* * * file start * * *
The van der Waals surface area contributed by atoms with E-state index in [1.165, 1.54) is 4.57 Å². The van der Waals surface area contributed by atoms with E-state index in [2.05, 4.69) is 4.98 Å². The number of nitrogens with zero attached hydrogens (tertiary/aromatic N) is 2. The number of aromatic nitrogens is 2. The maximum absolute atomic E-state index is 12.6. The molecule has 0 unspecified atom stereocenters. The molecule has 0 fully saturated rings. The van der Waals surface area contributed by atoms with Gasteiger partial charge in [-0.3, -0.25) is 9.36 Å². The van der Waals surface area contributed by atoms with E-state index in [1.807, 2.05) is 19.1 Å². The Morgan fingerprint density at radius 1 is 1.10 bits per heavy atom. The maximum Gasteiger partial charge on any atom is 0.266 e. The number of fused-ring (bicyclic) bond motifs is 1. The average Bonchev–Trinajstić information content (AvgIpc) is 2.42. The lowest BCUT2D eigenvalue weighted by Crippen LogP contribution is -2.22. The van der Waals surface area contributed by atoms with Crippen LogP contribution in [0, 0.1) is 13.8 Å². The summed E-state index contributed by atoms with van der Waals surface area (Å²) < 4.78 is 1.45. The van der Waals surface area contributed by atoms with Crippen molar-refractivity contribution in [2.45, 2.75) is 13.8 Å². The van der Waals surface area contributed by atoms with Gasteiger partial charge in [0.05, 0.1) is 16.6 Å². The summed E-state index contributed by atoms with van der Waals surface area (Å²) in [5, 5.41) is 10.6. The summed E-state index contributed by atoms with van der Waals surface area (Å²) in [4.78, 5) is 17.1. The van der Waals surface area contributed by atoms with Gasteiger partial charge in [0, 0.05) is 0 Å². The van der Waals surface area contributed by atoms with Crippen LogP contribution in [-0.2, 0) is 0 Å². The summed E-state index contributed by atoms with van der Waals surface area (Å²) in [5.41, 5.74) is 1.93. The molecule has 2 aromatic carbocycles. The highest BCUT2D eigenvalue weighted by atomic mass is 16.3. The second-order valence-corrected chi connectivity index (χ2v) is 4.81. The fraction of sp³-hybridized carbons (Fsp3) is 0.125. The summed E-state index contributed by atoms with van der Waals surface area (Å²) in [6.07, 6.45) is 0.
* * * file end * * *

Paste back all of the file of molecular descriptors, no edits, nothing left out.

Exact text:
The van der Waals surface area contributed by atoms with E-state index in [1.165, 1.54) is 4.57 Å². The van der Waals surface area contributed by atoms with E-state index in [2.05, 4.69) is 4.98 Å². The number of nitrogens with zero attached hydrogens (tertiary/aromatic N) is 2. The number of aromatic nitrogens is 2. The maximum absolute atomic E-state index is 12.6. The molecule has 0 unspecified atom stereocenters. The molecule has 0 fully saturated rings. The van der Waals surface area contributed by atoms with Gasteiger partial charge in [-0.3, -0.25) is 9.36 Å². The van der Waals surface area contributed by atoms with E-state index in [1.807, 2.05) is 19.1 Å². The Morgan fingerprint density at radius 1 is 1.10 bits per heavy atom. The maximum Gasteiger partial charge on any atom is 0.266 e. The number of fused-ring (bicyclic) bond motifs is 1. The average Bonchev–Trinajstić information content (AvgIpc) is 2.42. The lowest BCUT2D eigenvalue weighted by Crippen LogP contribution is -2.22. The van der Waals surface area contributed by atoms with Crippen LogP contribution in [0, 0.1) is 13.8 Å². The summed E-state index contributed by atoms with van der Waals surface area (Å²) < 4.78 is 1.45. The van der Waals surface area contributed by atoms with Crippen molar-refractivity contribution in [2.45, 2.75) is 13.8 Å². The van der Waals surface area contributed by atoms with Gasteiger partial charge in [0.05, 0.1) is 16.6 Å². The summed E-state index contributed by atoms with van der Waals surface area (Å²) in [5, 5.41) is 10.6. The summed E-state index contributed by atoms with van der Waals surface area (Å²) in [4.78, 5) is 17.1. The van der Waals surface area contributed by atoms with Gasteiger partial charge in [0, 0.05) is 0 Å². The van der Waals surface area contributed by atoms with Crippen LogP contribution in [-0.2, 0) is 0 Å². The summed E-state index contributed by atoms with van der Waals surface area (Å²) in [5.41, 5.74) is 1.93. The molecule has 2 aromatic carbocycles. The highest BCUT2D eigenvalue weighted by atomic mass is 16.3. The second-order valence-corrected chi connectivity index (χ2v) is 4.81. The fraction of sp³-hybridized carbons (Fsp3) is 0.125. The summed E-state index contributed by atoms with van der Waals surface area (Å²) in [6.07, 6.45) is 0.